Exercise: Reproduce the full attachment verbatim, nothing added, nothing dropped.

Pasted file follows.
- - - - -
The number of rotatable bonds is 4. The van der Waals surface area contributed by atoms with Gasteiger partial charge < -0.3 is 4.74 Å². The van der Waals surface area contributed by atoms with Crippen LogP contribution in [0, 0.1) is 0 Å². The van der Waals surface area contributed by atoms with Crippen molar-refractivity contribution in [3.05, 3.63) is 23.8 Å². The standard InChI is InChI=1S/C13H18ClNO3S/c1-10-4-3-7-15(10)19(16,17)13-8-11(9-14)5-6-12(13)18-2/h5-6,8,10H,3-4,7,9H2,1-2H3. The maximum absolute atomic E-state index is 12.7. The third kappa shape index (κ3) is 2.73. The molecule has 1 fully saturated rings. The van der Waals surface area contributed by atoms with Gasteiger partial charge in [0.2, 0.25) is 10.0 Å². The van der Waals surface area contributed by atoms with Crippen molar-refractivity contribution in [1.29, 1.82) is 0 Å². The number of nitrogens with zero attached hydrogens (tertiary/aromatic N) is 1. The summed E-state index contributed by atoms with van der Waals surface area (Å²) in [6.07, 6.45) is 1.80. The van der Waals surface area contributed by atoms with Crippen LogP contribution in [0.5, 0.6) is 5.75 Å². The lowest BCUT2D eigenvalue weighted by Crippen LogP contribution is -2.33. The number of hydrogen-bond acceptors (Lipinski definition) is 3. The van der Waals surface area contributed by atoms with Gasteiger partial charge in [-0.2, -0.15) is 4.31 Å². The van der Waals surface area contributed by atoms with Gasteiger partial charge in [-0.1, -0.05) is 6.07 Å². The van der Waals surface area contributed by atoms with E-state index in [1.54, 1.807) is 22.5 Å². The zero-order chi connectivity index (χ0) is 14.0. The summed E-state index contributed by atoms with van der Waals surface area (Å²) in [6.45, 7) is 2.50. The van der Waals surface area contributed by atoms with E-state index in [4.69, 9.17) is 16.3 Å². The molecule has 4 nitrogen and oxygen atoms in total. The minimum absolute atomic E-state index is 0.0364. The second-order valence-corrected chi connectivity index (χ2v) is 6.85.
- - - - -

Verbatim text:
The number of rotatable bonds is 4. The van der Waals surface area contributed by atoms with Gasteiger partial charge < -0.3 is 4.74 Å². The van der Waals surface area contributed by atoms with Crippen LogP contribution in [0, 0.1) is 0 Å². The van der Waals surface area contributed by atoms with Crippen molar-refractivity contribution in [3.05, 3.63) is 23.8 Å². The standard InChI is InChI=1S/C13H18ClNO3S/c1-10-4-3-7-15(10)19(16,17)13-8-11(9-14)5-6-12(13)18-2/h5-6,8,10H,3-4,7,9H2,1-2H3. The maximum absolute atomic E-state index is 12.7. The third kappa shape index (κ3) is 2.73. The molecule has 1 fully saturated rings. The van der Waals surface area contributed by atoms with Gasteiger partial charge in [0.2, 0.25) is 10.0 Å². The van der Waals surface area contributed by atoms with Crippen molar-refractivity contribution in [1.29, 1.82) is 0 Å². The number of nitrogens with zero attached hydrogens (tertiary/aromatic N) is 1. The summed E-state index contributed by atoms with van der Waals surface area (Å²) in [6.07, 6.45) is 1.80. The van der Waals surface area contributed by atoms with Crippen LogP contribution in [0.5, 0.6) is 5.75 Å². The lowest BCUT2D eigenvalue weighted by Crippen LogP contribution is -2.33. The number of hydrogen-bond acceptors (Lipinski definition) is 3. The van der Waals surface area contributed by atoms with Gasteiger partial charge in [-0.2, -0.15) is 4.31 Å². The van der Waals surface area contributed by atoms with Gasteiger partial charge in [-0.1, -0.05) is 6.07 Å². The van der Waals surface area contributed by atoms with E-state index in [1.54, 1.807) is 22.5 Å². The zero-order chi connectivity index (χ0) is 14.0. The summed E-state index contributed by atoms with van der Waals surface area (Å²) in [6.45, 7) is 2.50. The van der Waals surface area contributed by atoms with E-state index in [4.69, 9.17) is 16.3 Å². The molecule has 4 nitrogen and oxygen atoms in total. The minimum absolute atomic E-state index is 0.0364. The second-order valence-corrected chi connectivity index (χ2v) is 6.85.